Sardinella longiceps: Figure 15 shows the monthly variation of Sardinella longiceps eggs along Muthupettai coastal waters. During the first year of the study, a single egg observed in May at station II and maximum (22 eggs/100 m3) in March and April at station I. During the second year, single egg observed at station me during September and maximum (23 eggs/100 m3) in station III during February.

earth-science-climatic-change-Sardinella-longiceps

Figure 15: Distribution of Sardinella longiceps eggs along Muthupettai coastal waters during the study period (January-2011 to December-2012).

Sardinella longiceps eggs were present during post monsoon, summer and early month of pre monsoon seasons along Muthupettai waters. The present result confirms that the discontinuous spawning habit of these fishes. Findings of [20,21] have been noticed these eggs in the plankton sample during post monsoon seasons; Nair [22] collected these eggs during pre monsoon and monsoon seasons in Madras coast. Venkataramanujam [17] observed these eggs during monsoon, post monsoon and summer seasons and Venkataramanujam [7] noticed during post monsoon and summer seasons along Parangipettai coastal waters. Manickasundaram [11] observed during the pre monsoon, post monsoon and summer seasons with peak abundance during February along Coleroon estuary were agreed with the present findings.

Sardinella clupeoides: Figure 16 shows the monthly variation of Sardinella clupeoides eggs along Muthupettai coastal waters. During the first year of the study, the minimum numbers of eggs (2 eggs/100 m3) were observed in May at station I and maximum (33 eggs/100 m3) in February at station IV. In the second year, single egg was in May at station II and III and maximum (40 eggs/100 m3) in the same month at station VI.

earth-science-climatic-change-Sardinella-clupeoides

Figure 16: Distribution of Sardinella clupeoides eggs along Muthupettai coastal waters during the study period (January-2011 to December-2012).

Eggs of Sardinella clupeoides were collected during post monsoon, summer, early month of pre monsoon and monsoon seasons with a peak in February along Muthupettai waters. Similar findings were made by Venkataramanujam [17] who observed these eggs during monsoon, post monsoon and summer seasons, [8,17] made these eggs appeared in post monsoon and summer seasons from Vellar estuary and Manickasundaram [11] observed during monsoon, post monsoon and summer seasons with a peak during February support the present investigation.

Anadontostoma chacunda: Figure 17 shows the monthly variation of Anadontostoma chacunda eggs along Muthupettai waters. In the first year of the in investigation no egg were observed, but in the second year, single egg was observed in January at station II and maximum (11eggs/100 m3) in April at station III.

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Figure 17: Distribution of Anadontostoma chacunda eggs along Muthupettai coastal waters during the study period (January-2011 to December-2012).

Eggs of Anadontostoma chacunda were observed only in the second year of the study period in the post monsoon and the early months of summer. Annual spawning of these fish agrees with the previous works on the east coast by [7,12,17,18,20] have reported similar observation from Parangipettai coastal waters. Manickasundaram [11] observed these eggs during February to May along Coleroon estuary.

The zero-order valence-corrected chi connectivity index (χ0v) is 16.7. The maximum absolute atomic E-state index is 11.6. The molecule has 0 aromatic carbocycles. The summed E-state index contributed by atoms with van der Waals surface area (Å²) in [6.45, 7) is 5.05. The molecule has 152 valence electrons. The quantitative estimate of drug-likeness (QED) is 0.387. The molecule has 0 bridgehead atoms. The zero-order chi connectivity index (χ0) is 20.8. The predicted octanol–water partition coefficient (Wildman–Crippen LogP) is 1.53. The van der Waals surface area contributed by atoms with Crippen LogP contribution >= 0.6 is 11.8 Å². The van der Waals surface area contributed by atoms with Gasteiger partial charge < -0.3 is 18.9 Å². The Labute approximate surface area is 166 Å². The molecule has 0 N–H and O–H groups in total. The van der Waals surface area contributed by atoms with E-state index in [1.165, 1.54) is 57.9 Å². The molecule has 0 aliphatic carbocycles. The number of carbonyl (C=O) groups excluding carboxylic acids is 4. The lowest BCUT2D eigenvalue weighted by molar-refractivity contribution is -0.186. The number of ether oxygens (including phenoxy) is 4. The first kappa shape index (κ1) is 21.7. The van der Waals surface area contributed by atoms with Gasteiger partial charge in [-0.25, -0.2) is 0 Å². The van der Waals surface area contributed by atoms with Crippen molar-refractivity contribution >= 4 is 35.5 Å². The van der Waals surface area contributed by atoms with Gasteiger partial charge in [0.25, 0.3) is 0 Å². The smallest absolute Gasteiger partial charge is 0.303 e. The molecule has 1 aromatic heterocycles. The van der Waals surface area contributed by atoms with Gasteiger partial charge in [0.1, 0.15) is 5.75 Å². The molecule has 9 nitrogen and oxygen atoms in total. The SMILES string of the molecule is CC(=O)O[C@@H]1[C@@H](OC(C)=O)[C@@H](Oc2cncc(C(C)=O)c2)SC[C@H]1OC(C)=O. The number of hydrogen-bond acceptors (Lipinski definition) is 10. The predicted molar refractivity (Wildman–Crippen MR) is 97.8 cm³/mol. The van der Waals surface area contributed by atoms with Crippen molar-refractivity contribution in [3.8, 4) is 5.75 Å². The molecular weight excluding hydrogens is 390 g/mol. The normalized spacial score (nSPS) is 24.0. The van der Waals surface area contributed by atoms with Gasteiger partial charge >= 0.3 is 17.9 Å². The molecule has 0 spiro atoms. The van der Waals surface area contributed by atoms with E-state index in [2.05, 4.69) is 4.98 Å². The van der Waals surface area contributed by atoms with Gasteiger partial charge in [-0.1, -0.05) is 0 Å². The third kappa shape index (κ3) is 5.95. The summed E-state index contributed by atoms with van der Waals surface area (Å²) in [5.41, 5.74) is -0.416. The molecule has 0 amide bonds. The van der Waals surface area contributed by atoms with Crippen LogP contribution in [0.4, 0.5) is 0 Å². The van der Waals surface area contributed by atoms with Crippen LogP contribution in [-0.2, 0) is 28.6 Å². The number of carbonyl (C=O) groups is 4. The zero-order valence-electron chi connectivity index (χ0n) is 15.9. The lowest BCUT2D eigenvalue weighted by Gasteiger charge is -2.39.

Nematolosa nasus: Figure 18 shows the monthly variation of Nematolosa nasus eggs along Muthupettai waters. During the first year of the study (2 eggs/100 m3) observed in the month of January in the station I and maximum (8 eggs/100 m3) were observed in February at Station I. During the second year of the study a single egg of this species observed during March at station I and Maximum (16 eggs/100 m3) in the station IV in the month of December.

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Figure 18: Distribution of Nematolosa nasus eggs along Muthupettai coastal waters during the study period (January-2011 to December-2012).

Eggs of Nematolosa nasus were collected during late months of monsoon and post monsoon seasons during the present study. This present observation supported by the previous work of Bensam [8] who noticed these eggs during the post monsoon season from Vellar estuary and [15] observed these eggs in the monsoon and post monsoon season in parangipettai waters.

Family: Synodontidae

Saurida gracilis: Figure 19 shows the seasonal distribution of Saurida gracilis eggs along Muthupettai coastal waters. During the first year of the study, a single egg observed in the month of June in the station I and maximum (15 eggs/100 m3) in February at station IV. In second year, the minimum number of egg (1 egg/100 m3) was observed in January and February at station I and maximum (18 eggs/100 m3) in January at station IV.

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Figure 19: Distribution of Saurida gracilis eggs along Muthupettai coastal waters during the study period (January-2011 to December-2012).

Saurida gracilis eggs were collected during post monsoon, summer, late months of pre monsoon and late month of monsoon seasons gives the picture about the prolonged spawning of these fishes. [7,17,23] noticed during post monsoon and summer along Parangipettai coastal waters, Manickasundaram [11] noticed during post monsoon along Coleroon estuary and Ramaiyan [15] observed these eggs in post monsoon and summer, seasons in Parangipettai waters are in the support of the present investigation

Saurida tumbil: Figure 20 shows the monthly variation of Saurida tumbil eggs along Muthupettai coastal waters. During the first year of the study, the minimum density of these eggs (1 egg/100 m3) was observed in April at station II and maximum (9 eggs/100 m3) in May at station the same station. During the second year of study, a single egg was obtained in June at station IV and the maximum (6 eggs/100 m3) in May at the same station.

earth-science-climatic-change-Saurida-tumbil

Figure 20: Distribution of Saurida tumbil eggs along Muthupettai waters (January-2011 to December-2012).